“And the Lord God took the man, and put him into the garden of Eden to dress it and to keep it”—Genesis 2:15, KJV. What a marvelous portion of Scripture! Before sin entered the world, the first work God gave Adam and Eve was gardening. We shouldn’t overlook the significance of this work, then and now.
Through this beneficial labor, God would open to Adam and Eve the beauty of His creation and character. We are told that through this work and interaction with the Creator, “their capacity to know, to enjoy, and to love would continually increase”—Patriarchs and Prophets, p. 51. This is Seventh-day Adventist education at the core, and it perfectly aligns with the goal of recreating the image of God in our children.
Adventist education saw major reforms sweep across the world from the 1890s to the 1920s. They purchased large tracts of land and formed schools with the object of agriculture in mind. Some of these schools were Avondale (Australia), Solusi (Africa), and Oakwood and Madison College (North America). Not only were these programs to provide industry, but they would prepare our young people for the mission field and, potentially, a career. It would also be a vital part of the curriculum or what Ellen G. White would call the “A, B, and C of education given in our schools”—Testimonies for the Church, vol. 6, p. 179.
It is not by chance, then, that many of our schools in the Atlantic Union are seeing a resurgence of offering practical training in the area of agriculture. Many administrators, teachers, pastors, and church members have been instrumental in bringing our Atlantic Union schools back to our Eden roots.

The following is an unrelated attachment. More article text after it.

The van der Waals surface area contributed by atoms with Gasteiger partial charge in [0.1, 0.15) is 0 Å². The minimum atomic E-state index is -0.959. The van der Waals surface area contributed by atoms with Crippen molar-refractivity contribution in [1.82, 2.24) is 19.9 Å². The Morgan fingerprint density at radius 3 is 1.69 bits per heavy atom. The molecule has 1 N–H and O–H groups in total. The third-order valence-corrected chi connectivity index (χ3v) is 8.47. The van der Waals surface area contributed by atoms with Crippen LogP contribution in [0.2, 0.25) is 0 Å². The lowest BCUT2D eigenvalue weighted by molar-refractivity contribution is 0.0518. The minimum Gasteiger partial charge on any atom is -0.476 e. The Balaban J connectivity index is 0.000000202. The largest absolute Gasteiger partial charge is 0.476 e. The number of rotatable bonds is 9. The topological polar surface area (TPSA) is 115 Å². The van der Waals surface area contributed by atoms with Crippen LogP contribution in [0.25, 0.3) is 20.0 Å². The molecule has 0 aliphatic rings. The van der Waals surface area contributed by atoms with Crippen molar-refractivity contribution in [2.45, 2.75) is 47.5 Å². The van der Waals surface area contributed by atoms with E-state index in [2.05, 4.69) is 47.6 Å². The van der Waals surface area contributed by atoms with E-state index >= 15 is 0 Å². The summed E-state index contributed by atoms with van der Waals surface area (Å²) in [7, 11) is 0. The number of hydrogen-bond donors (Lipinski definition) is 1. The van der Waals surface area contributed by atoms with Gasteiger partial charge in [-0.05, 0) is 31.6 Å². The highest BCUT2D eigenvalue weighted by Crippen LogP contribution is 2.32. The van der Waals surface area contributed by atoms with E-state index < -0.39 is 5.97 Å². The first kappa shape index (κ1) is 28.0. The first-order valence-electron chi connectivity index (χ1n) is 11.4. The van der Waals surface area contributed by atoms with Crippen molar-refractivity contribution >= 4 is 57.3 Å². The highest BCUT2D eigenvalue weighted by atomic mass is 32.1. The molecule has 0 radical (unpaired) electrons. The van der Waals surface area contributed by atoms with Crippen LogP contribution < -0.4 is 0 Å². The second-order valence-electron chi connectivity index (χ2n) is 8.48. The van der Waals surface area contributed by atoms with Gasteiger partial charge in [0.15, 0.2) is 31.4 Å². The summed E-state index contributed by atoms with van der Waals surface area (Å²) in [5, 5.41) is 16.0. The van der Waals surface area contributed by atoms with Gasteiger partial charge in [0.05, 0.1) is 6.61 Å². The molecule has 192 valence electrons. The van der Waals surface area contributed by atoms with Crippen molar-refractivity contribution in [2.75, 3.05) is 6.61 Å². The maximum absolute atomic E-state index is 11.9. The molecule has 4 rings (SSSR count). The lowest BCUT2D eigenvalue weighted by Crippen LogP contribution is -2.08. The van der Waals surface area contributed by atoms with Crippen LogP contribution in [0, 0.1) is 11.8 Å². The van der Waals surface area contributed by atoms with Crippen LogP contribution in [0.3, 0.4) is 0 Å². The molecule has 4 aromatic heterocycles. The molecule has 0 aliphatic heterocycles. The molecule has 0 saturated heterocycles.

Whispering Pines, a junior academy in Old Westbury, New York, is reaping the benefits of having a large school garden. The vision has been a team effort, with the school board chair, principal, and pastor leading the way. Each student in the school has the opportunity to learn not only theory, but best of all, practice. The vegetables planted, cultivated, and harvested are consumed by the students and also sold to support the program. They are devising plans to add an orchard with a variety of fruits.
Estabrook school, in Plainfield, New Hampshire, is also taking a 21st-century approach to gardening. Their science lab is set up to start seedlings, using both the hydroponic method and aquaponics method. They also recently built a cold/solar-frame miniature greenhouse so they can continue to grow hardy crops during the winter months.
Many schools and constituents desire to get back to our roots but are discouraged because of a lack of adequate growing space. Where there is a will, there is a way! Bermuda Institute has seen their gardening class expand each year, and it is so popular with the students that it is offered on a first-come, first-serve basis. With the island only being 21 square miles, land is at a premium. With no adequate space on campus, the administration and teachers have an agreement with the Bermuda National Trust. The students were allowed to clear a wooded area and now have eight plots to use! The produce is both sold and used for their lunch program.
The benefits of each of these programs exceed the harvest they reap. Each of these schools has found that offering an agriculture class develops the whole child. It promotes health, appeals to all learning styles, and best of all, it reveals the loveliness of our Creator, God. Please consider helping a Seventh-day Adventist school get back to its roots!
Trevor Schlisner is the Northern New England Conference superintendent of schools.
This article first appeared in the March 2019 issue of The Atlantic Union Gleaner magazine, page 8.